The Inca walls as a study object

Machu Picchu, the jewel of Inca architecture, which with its walls, terraces and water channels seems to have been cut into the mountain, has become a symbol of a symbiosis between nature and civilisation. Between 1971 and 1973, and several times after that, I stayed in the Andes region of South America. Again and again I visited the Inca ruins, which fascinated me in their strangeness. Since I was also involved in researching processes on material surfaces, I wanted to understand how the Inca masons were able to work the mostly volcanic stones and join them together so masterfully . The first reporters of the Inca culture told of a reddish glittering mud, in the Quechua language “llancac alpa”, which was used to make the walls.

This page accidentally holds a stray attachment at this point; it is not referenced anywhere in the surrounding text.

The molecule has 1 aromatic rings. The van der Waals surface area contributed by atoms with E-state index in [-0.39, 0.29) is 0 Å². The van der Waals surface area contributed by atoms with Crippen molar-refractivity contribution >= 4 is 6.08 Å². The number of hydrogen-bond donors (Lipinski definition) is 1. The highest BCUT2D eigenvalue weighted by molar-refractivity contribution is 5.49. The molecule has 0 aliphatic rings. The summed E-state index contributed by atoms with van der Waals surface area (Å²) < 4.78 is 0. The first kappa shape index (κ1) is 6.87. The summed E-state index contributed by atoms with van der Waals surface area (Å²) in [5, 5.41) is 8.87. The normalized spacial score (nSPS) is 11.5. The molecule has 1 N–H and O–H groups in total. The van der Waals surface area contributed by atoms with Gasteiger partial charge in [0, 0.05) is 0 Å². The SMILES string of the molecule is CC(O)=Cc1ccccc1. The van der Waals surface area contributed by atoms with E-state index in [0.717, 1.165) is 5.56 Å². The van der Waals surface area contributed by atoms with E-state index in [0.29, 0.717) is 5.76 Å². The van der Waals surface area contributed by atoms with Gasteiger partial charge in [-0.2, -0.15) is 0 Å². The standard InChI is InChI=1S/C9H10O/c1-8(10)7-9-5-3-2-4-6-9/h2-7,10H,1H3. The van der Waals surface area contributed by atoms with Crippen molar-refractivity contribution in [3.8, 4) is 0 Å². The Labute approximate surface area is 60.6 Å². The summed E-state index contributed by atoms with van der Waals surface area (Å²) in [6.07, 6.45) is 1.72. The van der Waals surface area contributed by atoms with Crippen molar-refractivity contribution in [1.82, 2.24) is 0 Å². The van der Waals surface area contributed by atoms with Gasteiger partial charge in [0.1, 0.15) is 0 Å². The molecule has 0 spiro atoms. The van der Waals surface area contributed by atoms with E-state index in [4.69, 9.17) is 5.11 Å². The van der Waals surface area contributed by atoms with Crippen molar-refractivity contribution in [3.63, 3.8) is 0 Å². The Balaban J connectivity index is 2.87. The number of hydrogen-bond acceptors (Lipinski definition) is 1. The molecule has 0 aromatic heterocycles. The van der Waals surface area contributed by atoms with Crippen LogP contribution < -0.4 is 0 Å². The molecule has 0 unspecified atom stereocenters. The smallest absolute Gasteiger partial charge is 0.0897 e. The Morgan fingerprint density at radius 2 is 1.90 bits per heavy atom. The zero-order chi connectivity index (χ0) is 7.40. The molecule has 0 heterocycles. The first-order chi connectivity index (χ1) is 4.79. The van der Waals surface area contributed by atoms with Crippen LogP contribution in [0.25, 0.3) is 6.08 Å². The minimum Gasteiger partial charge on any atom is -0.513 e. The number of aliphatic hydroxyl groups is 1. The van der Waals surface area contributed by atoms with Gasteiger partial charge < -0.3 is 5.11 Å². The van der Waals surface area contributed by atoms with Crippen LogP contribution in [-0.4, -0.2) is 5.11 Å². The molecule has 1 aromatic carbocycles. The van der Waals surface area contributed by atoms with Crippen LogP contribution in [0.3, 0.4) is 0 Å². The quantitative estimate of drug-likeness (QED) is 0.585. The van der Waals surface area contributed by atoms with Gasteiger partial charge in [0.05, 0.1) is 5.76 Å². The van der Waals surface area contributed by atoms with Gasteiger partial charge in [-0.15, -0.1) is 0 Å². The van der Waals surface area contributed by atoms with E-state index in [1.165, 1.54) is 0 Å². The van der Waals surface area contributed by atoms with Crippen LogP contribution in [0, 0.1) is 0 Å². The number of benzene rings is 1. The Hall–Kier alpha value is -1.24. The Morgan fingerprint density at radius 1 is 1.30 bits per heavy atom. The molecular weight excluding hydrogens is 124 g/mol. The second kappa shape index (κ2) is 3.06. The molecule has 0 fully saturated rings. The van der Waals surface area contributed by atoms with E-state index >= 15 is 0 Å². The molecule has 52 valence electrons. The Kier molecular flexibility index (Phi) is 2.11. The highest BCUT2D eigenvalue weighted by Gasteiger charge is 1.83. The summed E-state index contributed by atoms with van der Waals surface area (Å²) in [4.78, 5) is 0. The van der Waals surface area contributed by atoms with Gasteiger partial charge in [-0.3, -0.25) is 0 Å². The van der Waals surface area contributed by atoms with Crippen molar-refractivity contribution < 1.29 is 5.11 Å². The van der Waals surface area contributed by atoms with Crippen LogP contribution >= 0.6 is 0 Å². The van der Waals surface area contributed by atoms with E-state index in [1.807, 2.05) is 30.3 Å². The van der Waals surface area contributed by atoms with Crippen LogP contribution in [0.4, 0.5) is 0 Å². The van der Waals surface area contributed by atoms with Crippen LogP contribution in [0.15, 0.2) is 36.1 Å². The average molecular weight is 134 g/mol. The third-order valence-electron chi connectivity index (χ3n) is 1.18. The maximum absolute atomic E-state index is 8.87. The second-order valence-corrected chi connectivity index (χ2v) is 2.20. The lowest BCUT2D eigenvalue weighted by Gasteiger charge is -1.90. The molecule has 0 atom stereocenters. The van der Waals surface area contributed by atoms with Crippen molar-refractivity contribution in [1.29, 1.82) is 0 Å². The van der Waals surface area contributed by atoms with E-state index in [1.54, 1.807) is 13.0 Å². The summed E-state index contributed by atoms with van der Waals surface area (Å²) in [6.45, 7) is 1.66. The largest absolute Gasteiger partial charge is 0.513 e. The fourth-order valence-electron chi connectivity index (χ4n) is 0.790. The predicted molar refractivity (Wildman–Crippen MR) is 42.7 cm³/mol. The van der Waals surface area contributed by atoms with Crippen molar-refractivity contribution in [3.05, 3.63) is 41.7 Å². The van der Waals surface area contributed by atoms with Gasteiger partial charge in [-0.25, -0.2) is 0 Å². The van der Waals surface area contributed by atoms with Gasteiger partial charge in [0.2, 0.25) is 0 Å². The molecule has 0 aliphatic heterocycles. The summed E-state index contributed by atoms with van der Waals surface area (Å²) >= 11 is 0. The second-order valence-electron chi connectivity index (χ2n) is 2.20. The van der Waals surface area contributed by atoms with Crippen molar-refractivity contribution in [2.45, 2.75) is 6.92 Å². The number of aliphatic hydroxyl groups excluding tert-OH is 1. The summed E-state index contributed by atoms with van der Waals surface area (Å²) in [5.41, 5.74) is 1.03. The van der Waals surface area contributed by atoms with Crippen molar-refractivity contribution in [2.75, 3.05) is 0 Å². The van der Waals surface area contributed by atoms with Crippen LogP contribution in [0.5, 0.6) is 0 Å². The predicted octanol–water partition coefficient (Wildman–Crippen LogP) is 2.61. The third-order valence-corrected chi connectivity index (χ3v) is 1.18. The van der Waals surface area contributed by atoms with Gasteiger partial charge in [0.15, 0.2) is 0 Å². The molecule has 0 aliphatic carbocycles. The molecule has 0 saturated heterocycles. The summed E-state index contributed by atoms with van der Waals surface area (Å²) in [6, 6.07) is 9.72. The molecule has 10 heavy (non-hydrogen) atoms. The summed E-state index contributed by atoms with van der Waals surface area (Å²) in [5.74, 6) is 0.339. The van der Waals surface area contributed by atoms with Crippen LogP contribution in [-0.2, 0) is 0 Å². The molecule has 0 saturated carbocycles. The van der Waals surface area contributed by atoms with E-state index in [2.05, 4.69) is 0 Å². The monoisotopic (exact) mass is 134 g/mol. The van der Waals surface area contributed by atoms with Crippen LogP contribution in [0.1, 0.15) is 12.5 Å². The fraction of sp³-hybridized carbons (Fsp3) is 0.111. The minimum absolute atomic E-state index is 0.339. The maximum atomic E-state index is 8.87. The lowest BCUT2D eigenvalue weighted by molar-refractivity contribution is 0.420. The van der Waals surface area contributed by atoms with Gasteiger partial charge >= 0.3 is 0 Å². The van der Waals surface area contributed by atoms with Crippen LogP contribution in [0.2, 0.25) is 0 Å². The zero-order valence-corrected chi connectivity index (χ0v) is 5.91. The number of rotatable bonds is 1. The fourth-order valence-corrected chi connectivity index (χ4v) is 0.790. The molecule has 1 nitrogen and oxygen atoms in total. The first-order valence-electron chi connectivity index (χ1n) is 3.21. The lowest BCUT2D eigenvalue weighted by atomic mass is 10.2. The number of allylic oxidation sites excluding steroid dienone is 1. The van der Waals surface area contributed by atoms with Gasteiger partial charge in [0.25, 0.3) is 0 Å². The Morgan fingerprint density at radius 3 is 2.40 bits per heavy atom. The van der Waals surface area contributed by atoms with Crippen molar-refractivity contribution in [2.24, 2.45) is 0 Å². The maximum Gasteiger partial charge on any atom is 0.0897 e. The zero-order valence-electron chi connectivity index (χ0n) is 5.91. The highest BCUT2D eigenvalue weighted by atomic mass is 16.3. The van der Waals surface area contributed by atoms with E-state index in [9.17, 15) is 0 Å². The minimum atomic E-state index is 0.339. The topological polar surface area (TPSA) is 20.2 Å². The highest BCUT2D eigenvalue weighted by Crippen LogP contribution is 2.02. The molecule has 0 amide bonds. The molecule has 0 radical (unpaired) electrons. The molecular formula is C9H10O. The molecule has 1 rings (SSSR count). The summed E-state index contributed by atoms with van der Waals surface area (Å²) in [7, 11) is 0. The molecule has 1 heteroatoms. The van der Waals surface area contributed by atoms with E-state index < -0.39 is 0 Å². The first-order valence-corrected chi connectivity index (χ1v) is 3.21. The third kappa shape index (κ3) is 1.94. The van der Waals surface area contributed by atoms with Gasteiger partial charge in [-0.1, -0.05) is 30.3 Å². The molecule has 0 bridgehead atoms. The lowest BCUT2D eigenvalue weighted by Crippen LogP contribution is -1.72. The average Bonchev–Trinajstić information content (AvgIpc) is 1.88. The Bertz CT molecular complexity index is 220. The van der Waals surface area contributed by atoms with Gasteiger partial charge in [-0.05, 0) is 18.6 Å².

Scholars considered these stories folklore, but I made an effort to follow their traces. The search for answers drove me to even the most remote Inca settlements, like Incallajta in the Cochabamba region of Bolivia. I remember marching alone for many hours to this then completely abandoned place. Wrapped in my poncho, I spent the night in the ruins, but slept badly as I watched snakes hunting in the moonlight several times. All in all, my curiosity about the Inca walls paid off, even though I only published my answer a few years ago (Ref. 444). It was the very acidic pyrite slurry from the mines that had been used to dissolve, restructure and embellish stone surfaces. By heating this pyrite slurry between blocks of stone, it was possible to produce additional aggressive hot sulphuric acid.